Montreal Canadiens: The Clutch Play of Nick Suzuki

Cole Caufield and Nick Suzuki (Photo by Mike Ehrmann/Getty Images)
Cole Caufield and Nick Suzuki (Photo by Mike Ehrmann/Getty Images) /

Nick Suzuki has made a habit of hitting another gear when his team’s back is against the wall. He did so in the OHL with the Guelph Storm and has done so with the Montreal Canadiens in the 2020 bubble and the 2021 Stanley Cup Final.

Josh Anderson is currently the hero in Montreal, having scored the first goal of Game 4 against the Tampa Bay Lightning, giving the Habs their first lead of the Cup Final, along with the overtime-winner on a phenomenal individual effort. But I would like to bring your attention to a player whose offensive production hits new heights when his team needs it the most with their backs against the wall.

For those who may not know, Nick Suzuki really made his mark in the 2019 OHL playoffs with the Storm, just a handful of months before making his NHL debut. He racked up 16 goals and 42 points in 24 games that postseason. While that is more than impressive on its own, what made the run special was that the Storm trailed 3-0 in the first round and 3-1 in the second (along with 2-0 in the finals). In the seven games the Storm needed to win to stay alive, Nick Suzuki scored seven goals and 17 points (an average of 2.43 points per game).

This clutch production was clearly not restricted to the junior level, however. In his young career, Suzuki has already participated in six NHL playoff games with the Canadiens facing elimination; the team has won five of them. Last season against the Flyers, the young centreman really couldn’t have done much more in the two elimination games, scoring three goals, adding a primary assist, and dominating in puck possession (66.07 CF%, 72.57 xGF%, 75 GF%).

It was pretty clear to the naked eye in those two games in the bubble that Suzuki was dominant. It was his line with Jonathan Drouin and Joel Armia that presented the only offensive threat for the Habs, and threaten they did. The eye test has told me the exact same thing this season in the four games in which the Habs had their backs against the wall.

I thought he was the Canadiens’ best player in Game 4 against Tampa, despite Anderson being the hero. He scored the OT game-winner in Game 5 in Toronto, which sparked this entire playoff run, along with getting the primary assist on the game-winner in Game 7 of that series. He has seemed faster, more determined, more creative, and incredibly lethal in the four games this season. His production backs that up: one goal and three primary assists (one point in each game) while averaging 18:53 of ice-time.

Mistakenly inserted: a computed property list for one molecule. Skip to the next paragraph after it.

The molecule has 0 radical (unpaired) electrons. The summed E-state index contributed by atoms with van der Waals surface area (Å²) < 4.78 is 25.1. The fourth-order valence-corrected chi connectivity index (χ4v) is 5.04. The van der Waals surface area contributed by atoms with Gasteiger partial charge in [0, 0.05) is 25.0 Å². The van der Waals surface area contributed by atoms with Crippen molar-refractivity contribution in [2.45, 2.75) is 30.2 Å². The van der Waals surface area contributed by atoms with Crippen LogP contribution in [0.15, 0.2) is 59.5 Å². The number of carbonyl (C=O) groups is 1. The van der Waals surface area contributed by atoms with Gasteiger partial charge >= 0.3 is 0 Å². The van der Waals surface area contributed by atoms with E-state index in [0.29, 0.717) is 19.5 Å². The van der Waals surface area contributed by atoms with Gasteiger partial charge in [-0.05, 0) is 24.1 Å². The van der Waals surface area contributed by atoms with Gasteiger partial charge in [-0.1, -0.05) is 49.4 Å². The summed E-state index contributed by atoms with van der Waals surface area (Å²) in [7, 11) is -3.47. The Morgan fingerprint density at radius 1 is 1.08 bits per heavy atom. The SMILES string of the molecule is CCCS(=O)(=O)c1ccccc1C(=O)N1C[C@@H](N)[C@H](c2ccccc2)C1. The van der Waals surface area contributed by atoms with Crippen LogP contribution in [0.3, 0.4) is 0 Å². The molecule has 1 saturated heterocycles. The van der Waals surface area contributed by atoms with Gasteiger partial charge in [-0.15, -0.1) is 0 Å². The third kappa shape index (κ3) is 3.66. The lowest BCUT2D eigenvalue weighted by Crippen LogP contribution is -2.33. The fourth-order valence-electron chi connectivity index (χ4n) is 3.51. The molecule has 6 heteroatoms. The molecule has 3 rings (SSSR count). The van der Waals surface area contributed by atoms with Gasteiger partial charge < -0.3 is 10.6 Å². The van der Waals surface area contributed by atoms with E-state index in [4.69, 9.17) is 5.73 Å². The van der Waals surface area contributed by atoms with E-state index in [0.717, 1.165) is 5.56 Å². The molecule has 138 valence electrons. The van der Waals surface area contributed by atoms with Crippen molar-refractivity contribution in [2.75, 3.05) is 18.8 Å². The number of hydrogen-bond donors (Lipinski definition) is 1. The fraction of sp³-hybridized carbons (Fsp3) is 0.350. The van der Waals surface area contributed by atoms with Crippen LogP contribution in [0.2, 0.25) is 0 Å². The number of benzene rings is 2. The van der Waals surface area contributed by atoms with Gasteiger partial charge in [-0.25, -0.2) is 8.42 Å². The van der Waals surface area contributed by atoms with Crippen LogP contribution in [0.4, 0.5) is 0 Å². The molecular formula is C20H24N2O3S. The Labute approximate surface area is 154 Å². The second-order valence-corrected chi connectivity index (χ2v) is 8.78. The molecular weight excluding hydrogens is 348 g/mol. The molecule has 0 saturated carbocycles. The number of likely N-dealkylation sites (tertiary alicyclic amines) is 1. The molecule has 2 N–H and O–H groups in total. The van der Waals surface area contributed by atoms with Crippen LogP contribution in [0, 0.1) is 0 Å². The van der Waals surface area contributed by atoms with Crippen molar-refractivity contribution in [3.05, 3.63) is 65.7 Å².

When I began thinking up this article (on a post-victory walk through the Plateau whilst sporting a Suzuki jersey), I really expected his possession metrics to be dominant in the four 2021 elimination games, just as I knew they had been last year. Interestingly, despite the on-ice results, they are not. 35.71 CF% and 44.52 xGF% are both well below his career regular season and playoff averages (playoffs: 46.76 CF%, 52.29 xGF%). The results at 5v5 of five goals scored and four conceded are good (55.55 GF%).

I am, by no means, attempting to write a narrative that Nick Suzuki has been poor in elimination games this season because he, quite simply, hasn’t been. The poor metrics could be explained by the elite quality of competition and the disparity between them, and the results can be rationalized by pointing toward Suzuki simply being more lethal in these games.

If anything, I find it amusing that my eye test and the metrics are so far apart in this small sample. I will, however, concede that Suzuki’s Game 4 against Tampa wasn’t great, his 14.81 xGF% was the worst on the team; the eye test deceived me.

Moving back to the clearly positive angle, Suzuki has produced eight points in six NHL elimination games (1.33 points per game); four of those are goals and the other four are primary assists (there is no secondary assist stat-padding to be found here). Suzuki finds ways to get the puck in the net when his team most needs to win. Two of the goals were game-winners and one of his assists was also on a game and series-winner, though even that was a powerplay snipe that Corey Perry deflected in Game 7 against Toronto.

This year’s elimination game advanced stats are nothing more than a footnote because the reality is that Nick Suzuki has produced at a much higher rate than he normally does while outscoring his competition on the ice. The defence has never been a concern for Suzuki, as he already ranks amongst the league’s premier defensive centremen, not far behind Phillip Danault, according to both the eye test and advanced statistics.

While he has electrifying offensive skills, the production was not particularly consistent in the regular season. He put up three goals and 11 points in the opening 10 games, which was followed by a 23-game stretch of just two goals and six points. He then roared back in his final 23 games, posting 10 goals and 23 points in as many games, nearly single-handedly forging the Canadiens’ spot in the playoffs. In these playoffs, his seven goals, nine assists and 16 points in 21 games all lead the team.

Next. Josh Anderson Plays Hero in Game 4 vs Lightning. dark

Suzuki clearly has a habit of going on an offensive hot-streak when his team needs him the most. No matter the result of this series, I feel very comfortable in predicting that Suzuki will continue to play some of his best hockey with the Canadiens’ backs against the wall.